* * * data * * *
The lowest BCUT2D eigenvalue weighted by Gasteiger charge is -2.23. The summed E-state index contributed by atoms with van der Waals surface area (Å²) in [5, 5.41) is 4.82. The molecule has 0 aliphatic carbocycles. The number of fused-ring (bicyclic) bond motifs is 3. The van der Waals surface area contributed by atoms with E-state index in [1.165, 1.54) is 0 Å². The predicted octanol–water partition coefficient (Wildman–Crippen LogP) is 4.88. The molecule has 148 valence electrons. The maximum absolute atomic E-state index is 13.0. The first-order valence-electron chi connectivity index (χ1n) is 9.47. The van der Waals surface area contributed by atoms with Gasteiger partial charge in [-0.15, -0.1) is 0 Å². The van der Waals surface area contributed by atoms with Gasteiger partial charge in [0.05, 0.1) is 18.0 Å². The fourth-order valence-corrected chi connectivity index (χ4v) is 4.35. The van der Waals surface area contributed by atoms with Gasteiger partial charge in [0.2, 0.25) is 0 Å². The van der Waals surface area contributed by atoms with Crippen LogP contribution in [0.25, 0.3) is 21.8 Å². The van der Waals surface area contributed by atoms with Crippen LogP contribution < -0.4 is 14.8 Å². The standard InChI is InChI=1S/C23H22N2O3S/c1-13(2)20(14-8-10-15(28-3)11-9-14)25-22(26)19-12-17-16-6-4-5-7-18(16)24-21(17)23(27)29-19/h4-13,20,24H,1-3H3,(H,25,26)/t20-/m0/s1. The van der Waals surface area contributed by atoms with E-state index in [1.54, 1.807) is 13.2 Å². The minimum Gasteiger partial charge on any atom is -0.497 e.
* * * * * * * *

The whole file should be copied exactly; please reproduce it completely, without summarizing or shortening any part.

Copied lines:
The lowest BCUT2D eigenvalue weighted by Gasteiger charge is -2.23. The summed E-state index contributed by atoms with van der Waals surface area (Å²) in [5, 5.41) is 4.82. The molecule has 0 aliphatic carbocycles. The number of fused-ring (bicyclic) bond motifs is 3. The van der Waals surface area contributed by atoms with E-state index in [1.165, 1.54) is 0 Å². The predicted octanol–water partition coefficient (Wildman–Crippen LogP) is 4.88. The molecule has 148 valence electrons. The maximum absolute atomic E-state index is 13.0. The first-order valence-electron chi connectivity index (χ1n) is 9.47. The van der Waals surface area contributed by atoms with Gasteiger partial charge in [-0.15, -0.1) is 0 Å². The van der Waals surface area contributed by atoms with Gasteiger partial charge in [0.05, 0.1) is 18.0 Å². The fourth-order valence-corrected chi connectivity index (χ4v) is 4.35. The van der Waals surface area contributed by atoms with Gasteiger partial charge in [0.2, 0.25) is 0 Å². The van der Waals surface area contributed by atoms with Crippen LogP contribution in [0.25, 0.3) is 21.8 Å². The van der Waals surface area contributed by atoms with Crippen LogP contribution < -0.4 is 14.8 Å². The standard InChI is InChI=1S/C23H22N2O3S/c1-13(2)20(14-8-10-15(28-3)11-9-14)25-22(26)19-12-17-16-6-4-5-7-18(16)24-21(17)23(27)29-19/h4-13,20,24H,1-3H3,(H,25,26)/t20-/m0/s1. The van der Waals surface area contributed by atoms with E-state index in [1.54, 1.807) is 13.2 Å². The minimum Gasteiger partial charge on any atom is -0.497 e.